South Sudan

South Sudan Food Security Monitoring: Round 7, July 2012

Attachments

Highlights

Overall, food security situation shows a slight worsening compared to same month last year and February 2012, while child malnutrition reached the highest values obtained since June 2010, with 20% of acute malnourished children between 6 and 59 months according to MUAC thresholds.
Currently, half of assessed households are food insecure and 14% severely food insecure. However, significantly different values and trends are found among states. The food security situation has worsened in Warrap, Upper Nile and Western and Central Equatoria compared to last year and to the previous round, as well as in WBS and NBS respect last year. Jonglei and Eastern Equatoria showed some improvement from June 2011.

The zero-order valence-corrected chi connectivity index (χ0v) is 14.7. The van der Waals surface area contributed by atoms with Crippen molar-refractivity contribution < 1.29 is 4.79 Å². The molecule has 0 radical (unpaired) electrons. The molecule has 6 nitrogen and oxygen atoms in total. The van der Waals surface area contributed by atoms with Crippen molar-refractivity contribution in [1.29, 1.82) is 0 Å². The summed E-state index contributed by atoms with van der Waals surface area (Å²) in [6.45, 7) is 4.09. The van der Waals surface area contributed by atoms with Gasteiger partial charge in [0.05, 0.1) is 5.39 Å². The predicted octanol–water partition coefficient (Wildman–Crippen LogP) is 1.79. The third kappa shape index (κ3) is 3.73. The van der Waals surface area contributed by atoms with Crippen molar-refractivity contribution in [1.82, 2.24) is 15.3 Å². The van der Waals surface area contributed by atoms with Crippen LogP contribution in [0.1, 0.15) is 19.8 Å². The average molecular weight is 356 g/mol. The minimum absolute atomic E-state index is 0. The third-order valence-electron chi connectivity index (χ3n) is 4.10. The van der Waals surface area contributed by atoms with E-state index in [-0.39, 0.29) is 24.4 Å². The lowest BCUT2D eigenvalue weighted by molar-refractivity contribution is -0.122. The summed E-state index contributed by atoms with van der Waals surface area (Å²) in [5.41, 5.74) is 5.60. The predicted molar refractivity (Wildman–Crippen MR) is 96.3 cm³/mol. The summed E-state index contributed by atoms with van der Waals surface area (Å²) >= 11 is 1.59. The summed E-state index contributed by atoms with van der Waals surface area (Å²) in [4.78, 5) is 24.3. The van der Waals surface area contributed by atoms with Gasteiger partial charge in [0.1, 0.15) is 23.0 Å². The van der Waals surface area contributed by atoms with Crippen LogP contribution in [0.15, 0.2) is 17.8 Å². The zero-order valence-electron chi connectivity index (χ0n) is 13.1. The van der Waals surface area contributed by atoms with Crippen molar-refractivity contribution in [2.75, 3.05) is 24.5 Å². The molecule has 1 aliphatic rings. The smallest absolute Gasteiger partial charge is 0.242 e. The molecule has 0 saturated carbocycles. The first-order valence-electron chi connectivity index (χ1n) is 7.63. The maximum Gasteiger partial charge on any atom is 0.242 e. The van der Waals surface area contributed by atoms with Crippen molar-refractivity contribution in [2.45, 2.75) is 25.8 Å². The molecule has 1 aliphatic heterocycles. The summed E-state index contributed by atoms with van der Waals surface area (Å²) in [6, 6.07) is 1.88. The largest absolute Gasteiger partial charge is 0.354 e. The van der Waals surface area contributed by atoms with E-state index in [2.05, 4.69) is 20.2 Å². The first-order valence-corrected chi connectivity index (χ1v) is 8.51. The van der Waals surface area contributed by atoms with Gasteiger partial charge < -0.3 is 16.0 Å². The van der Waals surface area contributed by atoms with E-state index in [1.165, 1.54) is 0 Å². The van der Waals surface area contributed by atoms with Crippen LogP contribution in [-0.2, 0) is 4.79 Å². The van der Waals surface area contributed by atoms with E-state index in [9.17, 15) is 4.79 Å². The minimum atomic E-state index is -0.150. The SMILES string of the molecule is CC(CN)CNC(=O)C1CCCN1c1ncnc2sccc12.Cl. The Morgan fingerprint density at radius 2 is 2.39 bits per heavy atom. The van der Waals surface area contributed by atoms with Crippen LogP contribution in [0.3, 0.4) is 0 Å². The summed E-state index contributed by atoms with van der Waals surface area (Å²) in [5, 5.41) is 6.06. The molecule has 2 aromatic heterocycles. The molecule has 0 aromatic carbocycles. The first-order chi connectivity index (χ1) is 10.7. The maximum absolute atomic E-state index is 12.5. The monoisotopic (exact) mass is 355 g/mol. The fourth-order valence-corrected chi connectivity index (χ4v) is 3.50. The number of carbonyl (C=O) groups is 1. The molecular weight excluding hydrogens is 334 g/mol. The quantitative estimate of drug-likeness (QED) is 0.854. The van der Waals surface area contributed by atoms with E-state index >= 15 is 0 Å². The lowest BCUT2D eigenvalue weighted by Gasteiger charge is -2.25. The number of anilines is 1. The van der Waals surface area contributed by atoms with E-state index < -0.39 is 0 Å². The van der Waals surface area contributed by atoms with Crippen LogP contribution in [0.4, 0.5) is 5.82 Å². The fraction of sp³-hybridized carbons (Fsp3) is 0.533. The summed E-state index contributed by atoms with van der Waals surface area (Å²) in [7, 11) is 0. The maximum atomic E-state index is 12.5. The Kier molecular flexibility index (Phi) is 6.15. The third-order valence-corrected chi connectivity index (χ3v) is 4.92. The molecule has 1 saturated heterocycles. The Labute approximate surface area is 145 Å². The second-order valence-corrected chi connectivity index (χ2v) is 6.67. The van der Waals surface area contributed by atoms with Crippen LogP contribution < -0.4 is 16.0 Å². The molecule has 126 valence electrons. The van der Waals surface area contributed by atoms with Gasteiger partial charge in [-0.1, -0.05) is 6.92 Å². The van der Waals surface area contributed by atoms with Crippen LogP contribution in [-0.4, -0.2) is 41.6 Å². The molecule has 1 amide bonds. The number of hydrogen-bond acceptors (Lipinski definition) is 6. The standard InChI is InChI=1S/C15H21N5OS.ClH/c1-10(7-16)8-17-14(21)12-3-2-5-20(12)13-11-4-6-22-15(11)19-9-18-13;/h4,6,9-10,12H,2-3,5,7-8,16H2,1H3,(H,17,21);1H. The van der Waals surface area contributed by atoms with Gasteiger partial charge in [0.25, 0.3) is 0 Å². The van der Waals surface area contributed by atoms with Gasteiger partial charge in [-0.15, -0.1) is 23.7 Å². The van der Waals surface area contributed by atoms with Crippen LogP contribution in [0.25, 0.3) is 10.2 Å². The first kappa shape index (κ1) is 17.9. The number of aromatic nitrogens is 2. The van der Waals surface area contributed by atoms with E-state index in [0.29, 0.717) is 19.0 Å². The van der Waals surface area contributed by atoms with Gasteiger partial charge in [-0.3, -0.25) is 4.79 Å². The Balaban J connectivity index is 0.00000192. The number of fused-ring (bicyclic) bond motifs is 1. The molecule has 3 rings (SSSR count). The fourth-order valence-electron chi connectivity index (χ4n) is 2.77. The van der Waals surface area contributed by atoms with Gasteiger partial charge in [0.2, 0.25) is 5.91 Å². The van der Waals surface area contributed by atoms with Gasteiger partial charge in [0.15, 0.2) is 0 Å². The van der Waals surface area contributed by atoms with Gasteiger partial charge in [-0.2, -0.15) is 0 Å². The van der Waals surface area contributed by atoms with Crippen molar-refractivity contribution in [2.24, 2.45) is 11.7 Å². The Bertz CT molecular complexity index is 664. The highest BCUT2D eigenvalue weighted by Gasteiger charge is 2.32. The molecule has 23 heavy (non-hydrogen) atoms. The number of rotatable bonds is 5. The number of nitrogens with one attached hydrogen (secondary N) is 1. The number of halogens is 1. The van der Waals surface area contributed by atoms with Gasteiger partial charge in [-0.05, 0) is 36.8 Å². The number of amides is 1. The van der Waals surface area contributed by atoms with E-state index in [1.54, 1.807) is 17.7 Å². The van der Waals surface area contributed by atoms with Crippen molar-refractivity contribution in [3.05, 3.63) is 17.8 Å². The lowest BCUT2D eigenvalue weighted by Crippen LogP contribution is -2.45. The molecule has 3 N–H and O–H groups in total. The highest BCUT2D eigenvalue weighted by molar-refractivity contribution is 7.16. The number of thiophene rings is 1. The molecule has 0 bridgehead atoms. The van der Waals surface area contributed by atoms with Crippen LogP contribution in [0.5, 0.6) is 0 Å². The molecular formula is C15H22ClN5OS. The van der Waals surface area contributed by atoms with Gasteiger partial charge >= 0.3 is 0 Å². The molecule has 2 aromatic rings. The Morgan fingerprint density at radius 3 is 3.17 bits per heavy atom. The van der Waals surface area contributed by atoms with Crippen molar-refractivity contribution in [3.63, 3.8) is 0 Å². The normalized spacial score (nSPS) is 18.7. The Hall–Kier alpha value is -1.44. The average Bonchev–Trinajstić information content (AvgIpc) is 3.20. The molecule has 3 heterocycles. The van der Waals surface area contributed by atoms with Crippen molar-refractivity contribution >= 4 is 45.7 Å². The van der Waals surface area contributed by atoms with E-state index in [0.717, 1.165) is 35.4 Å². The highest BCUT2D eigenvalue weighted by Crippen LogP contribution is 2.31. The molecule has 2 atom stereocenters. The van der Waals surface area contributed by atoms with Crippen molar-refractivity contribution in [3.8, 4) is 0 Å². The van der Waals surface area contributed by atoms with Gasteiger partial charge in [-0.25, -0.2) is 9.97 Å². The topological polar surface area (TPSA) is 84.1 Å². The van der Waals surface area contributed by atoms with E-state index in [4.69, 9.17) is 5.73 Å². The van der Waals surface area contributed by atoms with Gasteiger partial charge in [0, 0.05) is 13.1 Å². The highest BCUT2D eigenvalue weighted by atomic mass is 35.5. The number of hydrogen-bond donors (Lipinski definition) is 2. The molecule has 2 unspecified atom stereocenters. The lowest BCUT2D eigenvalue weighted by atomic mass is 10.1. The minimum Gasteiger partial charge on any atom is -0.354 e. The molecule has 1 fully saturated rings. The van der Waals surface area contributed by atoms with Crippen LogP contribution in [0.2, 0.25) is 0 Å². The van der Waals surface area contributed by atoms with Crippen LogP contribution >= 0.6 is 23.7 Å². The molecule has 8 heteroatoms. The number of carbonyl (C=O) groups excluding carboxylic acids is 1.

The main limiting factor relies on food access. The expected seasonal food security deterioration for this time of the year, of lean season and physical access difficulties due to rains, is aggravated by the total trade closure between Sudan and South Sudan in late April and the increased food demand in areas of high returnees. High fuel prices, weakening of local currency against dollar and scarcity of certain staples in markets intensifies the already existing food access problems. High food prices remain the shock most frequently reported by households; nearly half of them need to spend a high percentage of their total expenditure on food, compromising the expenses on other basic services, and the sale of natural resources constitutes the main source of income for 20% of households. The situation is not expected to improve until the new harvest, end of rainy season and/or reopening of the border between Sudan and South Sudan.